Irreversible declines in freshwater storage projected in parts of Asia by 2060

Irreversible declines in freshwater storage projected in parts of Asia by 2060

 

 

 

 

 

THE Tibetan Plateau, known as the “water tower” of Asia, supplies freshwater for nearly 2 billion people who live downstream. New research led by scientists at Penn State, Tsinghua University and the University of Texas at Austin projects that climate change, under a scenario of weak climate policy, will cause irreversible declines in freshwater storage in the region, constituting a total collapse of the water supply for central Asia and Afghanistan and a near-total collapse for Northern India, Kashmir and Pakistan by the middle of the century.

“The prognosis is not good,” said Michael Mann, distinguished professor of atmospheric science at Penn State. “In a ‘business as usual’ scenario, where we fail to meaningfully curtail fossil fuel burning in the decades ahead, we can expect a near collapse — that is, nearly 100% loss — of water availability to downstream regions of the Tibetan Plateau. I was surprised at just how large the predicted decrease is even under a scenario of modest climate policy.”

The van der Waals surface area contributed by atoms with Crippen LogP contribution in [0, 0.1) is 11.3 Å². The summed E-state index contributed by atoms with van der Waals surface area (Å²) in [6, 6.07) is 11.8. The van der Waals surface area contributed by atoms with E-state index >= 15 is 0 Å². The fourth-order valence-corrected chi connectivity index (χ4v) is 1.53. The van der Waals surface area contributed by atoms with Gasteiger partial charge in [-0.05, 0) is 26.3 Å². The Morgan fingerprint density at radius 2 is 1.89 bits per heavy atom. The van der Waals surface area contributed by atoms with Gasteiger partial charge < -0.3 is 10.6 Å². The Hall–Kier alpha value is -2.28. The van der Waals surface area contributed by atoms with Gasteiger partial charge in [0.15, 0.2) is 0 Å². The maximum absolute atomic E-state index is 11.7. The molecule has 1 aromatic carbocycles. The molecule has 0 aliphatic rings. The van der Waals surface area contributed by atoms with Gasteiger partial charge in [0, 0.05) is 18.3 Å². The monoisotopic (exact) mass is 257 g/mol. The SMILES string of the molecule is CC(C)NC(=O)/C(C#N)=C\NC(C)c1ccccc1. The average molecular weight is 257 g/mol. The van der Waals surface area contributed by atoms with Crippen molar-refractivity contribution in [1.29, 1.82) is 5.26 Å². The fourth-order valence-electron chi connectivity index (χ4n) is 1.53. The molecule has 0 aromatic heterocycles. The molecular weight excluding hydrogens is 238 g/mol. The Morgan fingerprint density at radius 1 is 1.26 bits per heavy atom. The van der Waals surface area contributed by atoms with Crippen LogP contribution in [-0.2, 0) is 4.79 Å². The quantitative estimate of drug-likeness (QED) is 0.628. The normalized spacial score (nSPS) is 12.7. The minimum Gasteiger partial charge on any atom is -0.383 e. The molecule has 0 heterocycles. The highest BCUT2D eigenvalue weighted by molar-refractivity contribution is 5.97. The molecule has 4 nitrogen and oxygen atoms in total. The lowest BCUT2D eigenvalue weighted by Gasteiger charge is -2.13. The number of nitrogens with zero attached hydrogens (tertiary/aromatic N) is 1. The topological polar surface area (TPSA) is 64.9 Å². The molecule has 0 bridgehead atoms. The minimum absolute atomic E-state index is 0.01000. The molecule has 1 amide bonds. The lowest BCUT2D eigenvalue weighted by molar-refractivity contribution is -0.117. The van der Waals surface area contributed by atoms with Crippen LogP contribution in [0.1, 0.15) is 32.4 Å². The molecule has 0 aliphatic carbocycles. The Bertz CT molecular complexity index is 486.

According to the researchers, despite its importance, the impacts of climate change on past and future terrestrial water storage (TWS) — which includes all the above- and below-ground water — in the Tibetan Plateau have largely been underexplored.

“The Tibetan Plateau supplies a substantial portion of the water demand for almost 2 billion people,” said Di Long, associate professor of hydrologic engineering at Tsinghua University. “Terrestrial water storage across this region is crucial in determining water availability, and it is highly sensitive to climate change.”